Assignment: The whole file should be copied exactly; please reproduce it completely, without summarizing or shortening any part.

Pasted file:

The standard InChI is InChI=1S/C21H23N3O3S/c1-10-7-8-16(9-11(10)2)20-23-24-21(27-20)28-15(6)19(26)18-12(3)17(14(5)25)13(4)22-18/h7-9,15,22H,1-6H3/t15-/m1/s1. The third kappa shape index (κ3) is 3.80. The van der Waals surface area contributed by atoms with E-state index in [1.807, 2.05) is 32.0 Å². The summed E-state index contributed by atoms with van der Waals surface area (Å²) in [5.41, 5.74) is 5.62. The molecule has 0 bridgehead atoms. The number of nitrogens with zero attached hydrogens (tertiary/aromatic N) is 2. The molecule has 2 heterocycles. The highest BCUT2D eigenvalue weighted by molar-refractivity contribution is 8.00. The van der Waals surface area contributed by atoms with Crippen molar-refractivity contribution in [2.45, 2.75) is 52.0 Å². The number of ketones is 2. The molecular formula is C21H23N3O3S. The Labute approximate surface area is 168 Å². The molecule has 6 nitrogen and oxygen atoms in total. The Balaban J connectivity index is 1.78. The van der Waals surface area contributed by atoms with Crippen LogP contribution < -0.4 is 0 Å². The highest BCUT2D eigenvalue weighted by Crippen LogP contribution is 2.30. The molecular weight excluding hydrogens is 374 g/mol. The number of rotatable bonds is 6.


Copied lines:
The standard InChI is InChI=1S/C21H23N3O3S/c1-10-7-8-16(9-11(10)2)20-23-24-21(27-20)28-15(6)19(26)18-12(3)17(14(5)25)13(4)22-18/h7-9,15,22H,1-6H3/t15-/m1/s1. The third kappa shape index (κ3) is 3.80. The van der Waals surface area contributed by atoms with E-state index in [1.807, 2.05) is 32.0 Å². The summed E-state index contributed by atoms with van der Waals surface area (Å²) in [5.41, 5.74) is 5.62. The molecule has 0 bridgehead atoms. The number of nitrogens with zero attached hydrogens (tertiary/aromatic N) is 2. The molecule has 2 heterocycles. The highest BCUT2D eigenvalue weighted by molar-refractivity contribution is 8.00. The van der Waals surface area contributed by atoms with Crippen molar-refractivity contribution in [2.45, 2.75) is 52.0 Å². The number of ketones is 2. The molecular formula is C21H23N3O3S. The Labute approximate surface area is 168 Å². The molecule has 6 nitrogen and oxygen atoms in total. The Balaban J connectivity index is 1.78. The van der Waals surface area contributed by atoms with Crippen LogP contribution < -0.4 is 0 Å². The highest BCUT2D eigenvalue weighted by Crippen LogP contribution is 2.30. The molecular weight excluding hydrogens is 374 g/mol. The number of rotatable bonds is 6.